The doctor came in and prepared to check out the damage.

“Ok,” she told Clay, “let go of your finger now.” We all watched, holding our breaths, as he strained to make his hand release its grip. It had been clenched as tight as humanly possible for the last hour, and it opened up with the hesitating slowness of a rusty gate. Blood immediately bubbled up from the wound, spurting in rhythm to his heart. It flowed over his hands and down his elbow to the floor. Someone clapped gauze over it and someone else wrapped a blood pressure cuff around his arm. They inflated the cuff until his hand went waxy and cold and the bleeding stopped. The doctor gave him two shots in his finger to make it numb. That was the ONLY pain control he had at the ER. They didn’t even offer ME any.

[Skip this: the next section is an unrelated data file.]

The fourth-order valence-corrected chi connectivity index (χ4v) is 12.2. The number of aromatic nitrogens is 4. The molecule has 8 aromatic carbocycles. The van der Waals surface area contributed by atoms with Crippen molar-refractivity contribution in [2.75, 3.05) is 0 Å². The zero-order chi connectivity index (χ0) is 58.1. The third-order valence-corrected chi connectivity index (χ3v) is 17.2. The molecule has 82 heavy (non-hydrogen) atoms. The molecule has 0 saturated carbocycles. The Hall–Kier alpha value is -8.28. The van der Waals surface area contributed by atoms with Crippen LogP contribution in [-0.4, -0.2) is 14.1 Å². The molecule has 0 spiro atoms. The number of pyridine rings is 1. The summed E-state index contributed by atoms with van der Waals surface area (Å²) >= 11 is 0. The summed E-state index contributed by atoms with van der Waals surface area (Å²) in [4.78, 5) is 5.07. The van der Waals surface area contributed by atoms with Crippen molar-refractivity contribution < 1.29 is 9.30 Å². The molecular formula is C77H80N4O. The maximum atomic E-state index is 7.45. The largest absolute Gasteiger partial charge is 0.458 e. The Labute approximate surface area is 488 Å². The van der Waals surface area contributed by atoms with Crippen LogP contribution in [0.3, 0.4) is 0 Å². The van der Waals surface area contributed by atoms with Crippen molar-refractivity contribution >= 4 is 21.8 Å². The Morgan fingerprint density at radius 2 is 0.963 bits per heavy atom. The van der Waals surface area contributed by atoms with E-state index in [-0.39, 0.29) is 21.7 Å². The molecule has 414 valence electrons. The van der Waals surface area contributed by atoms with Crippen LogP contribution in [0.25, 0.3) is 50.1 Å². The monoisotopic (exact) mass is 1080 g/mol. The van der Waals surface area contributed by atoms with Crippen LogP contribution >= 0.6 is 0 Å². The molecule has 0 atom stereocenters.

The tourniquet? THAT hurt, says Clay.

They had me step out of the room for a moment as they got him set up for an X-ray. As I stood in the hall, I heard a nurse ask the doctor something about the detached portion. I looked up just in time to see the doctor shake her head.

“No, we’ll probably just –“ she pantomimed a snipping motion, and for the first time I seriously thought I might just pass out. I bent over and leaned my forehead against the wall. My vision swam with checkerboard patterns, and I concentrated on the cool roughness of the wall pressing into my skin. The doctor stepped out of the room, and seeing me there, she called out,

“Hey, you ok?”

“Yes,” I lied.

“Really? Because we can’t have you passing out in there.”

“I won’t.” THAT was the truth. I stood up.